Will advances in digital health be driven by a combination of Silicon Valley know-how and clinical trial expertise?

By Melissa Fassbender contact

- Last updated on GMT

(Image: Getty/ipopba)
(Image: Getty/ipopba)

Related tags: Digital health, Clinical trial, Innovation

It will take a marriage between Silicon Valley and clinical trials expertise to drive innovation in the digital health space, which is being held back by uncertainty – and a reluctance that is keeping industry executives up at night.

At the JP Morgan Healthcare investor conference in January, there was a general pessimism during what has since become the longest government shutdown in history – one that delayed IPOs, new drug application filings, creating challenges across the industry.

Still, optimism was voiced by US Food and Drug Administration (FDA) Commissioner Scott Gottlieb who, calling in remotely, reaffirmed the agency’s commitment to modernizing the drug review process.

“We were very excited to see that kind of announcement and continued trend as we move toward patient-centric solutions,”​ said David Kiger, chief commercial officer, Datacubed Health​, who was among the conference attendees.

The company’s president and CEO Paul Glimcher, PhD, noted the importance of the FDA’s commitment to “smoothing the road to mobile health and digital health in the coming year,”​ in spite of the government shutdown. However, the absence of Gottlieb at the conference also highlighted the challenges posed by a general “government uncertainty,”​ which is cause for worry.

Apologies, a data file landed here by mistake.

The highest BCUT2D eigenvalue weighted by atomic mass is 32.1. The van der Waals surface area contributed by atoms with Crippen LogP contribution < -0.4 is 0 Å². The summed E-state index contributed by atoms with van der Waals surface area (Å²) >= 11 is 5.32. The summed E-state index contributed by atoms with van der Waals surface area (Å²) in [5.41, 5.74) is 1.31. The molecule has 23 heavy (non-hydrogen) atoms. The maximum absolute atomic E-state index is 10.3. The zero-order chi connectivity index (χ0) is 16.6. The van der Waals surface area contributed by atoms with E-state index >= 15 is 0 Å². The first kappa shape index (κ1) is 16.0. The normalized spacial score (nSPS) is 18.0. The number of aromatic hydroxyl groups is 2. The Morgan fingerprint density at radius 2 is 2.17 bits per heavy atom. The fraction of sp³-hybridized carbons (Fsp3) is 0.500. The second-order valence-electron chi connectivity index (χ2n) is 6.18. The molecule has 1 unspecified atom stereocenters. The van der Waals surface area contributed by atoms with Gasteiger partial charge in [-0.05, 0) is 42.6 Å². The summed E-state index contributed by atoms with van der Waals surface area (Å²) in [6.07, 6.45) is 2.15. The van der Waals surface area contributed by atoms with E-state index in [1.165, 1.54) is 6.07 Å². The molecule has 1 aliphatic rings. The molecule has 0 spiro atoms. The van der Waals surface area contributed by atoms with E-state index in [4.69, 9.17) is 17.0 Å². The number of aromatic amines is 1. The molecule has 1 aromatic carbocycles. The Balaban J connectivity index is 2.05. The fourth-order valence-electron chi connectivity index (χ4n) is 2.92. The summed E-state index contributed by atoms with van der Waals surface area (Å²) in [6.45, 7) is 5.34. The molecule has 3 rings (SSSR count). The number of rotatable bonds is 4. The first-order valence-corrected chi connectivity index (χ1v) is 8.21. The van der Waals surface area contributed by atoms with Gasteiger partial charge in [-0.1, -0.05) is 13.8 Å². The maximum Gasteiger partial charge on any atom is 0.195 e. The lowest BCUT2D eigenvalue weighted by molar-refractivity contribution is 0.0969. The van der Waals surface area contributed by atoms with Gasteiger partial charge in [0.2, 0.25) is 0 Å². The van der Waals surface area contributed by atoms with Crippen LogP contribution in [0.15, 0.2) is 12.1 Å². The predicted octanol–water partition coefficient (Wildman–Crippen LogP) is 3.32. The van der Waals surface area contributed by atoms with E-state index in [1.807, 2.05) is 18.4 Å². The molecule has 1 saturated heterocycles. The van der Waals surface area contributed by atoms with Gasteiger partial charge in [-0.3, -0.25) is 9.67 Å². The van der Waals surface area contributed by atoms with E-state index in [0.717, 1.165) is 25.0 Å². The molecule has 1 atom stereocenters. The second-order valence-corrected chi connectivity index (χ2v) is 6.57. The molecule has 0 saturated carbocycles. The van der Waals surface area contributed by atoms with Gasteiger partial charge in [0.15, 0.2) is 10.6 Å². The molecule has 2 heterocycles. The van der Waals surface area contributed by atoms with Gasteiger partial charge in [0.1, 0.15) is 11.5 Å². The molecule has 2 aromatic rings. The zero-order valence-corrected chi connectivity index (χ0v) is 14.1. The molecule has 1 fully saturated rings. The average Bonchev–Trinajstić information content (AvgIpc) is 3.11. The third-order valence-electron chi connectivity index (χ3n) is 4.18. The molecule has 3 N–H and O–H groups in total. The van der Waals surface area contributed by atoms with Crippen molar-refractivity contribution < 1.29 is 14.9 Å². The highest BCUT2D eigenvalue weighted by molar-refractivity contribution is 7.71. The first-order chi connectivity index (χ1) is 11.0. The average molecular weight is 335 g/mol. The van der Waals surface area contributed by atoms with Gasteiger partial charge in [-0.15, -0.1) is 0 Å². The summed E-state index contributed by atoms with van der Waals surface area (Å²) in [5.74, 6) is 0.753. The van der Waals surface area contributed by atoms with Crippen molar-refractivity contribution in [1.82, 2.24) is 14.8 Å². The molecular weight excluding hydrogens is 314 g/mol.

“The shutdown slowed the industry enormously,”​ added Glimcher. Political unrest has also strained the US’ relationships with other countries, particularly in Asia. “These are potential markets for us that we have to be cautious about because we really don’t know what’s going to happen in the next year,”​ Glimcher explained. “These are real concerns for us.”

The question of accepting foreign investments, specifically Chinese venture capital, was also the topic of conversations at the conference. “We’ve already had a general impression of how different countries work together, it just seems a little more acute this year where certain people were actually declining meetings based on maybe fear in general,”​ said Kiger.

This was a new topic of discussion this year, in addition to the government shutdown, all of which is uncharted territory, he noted.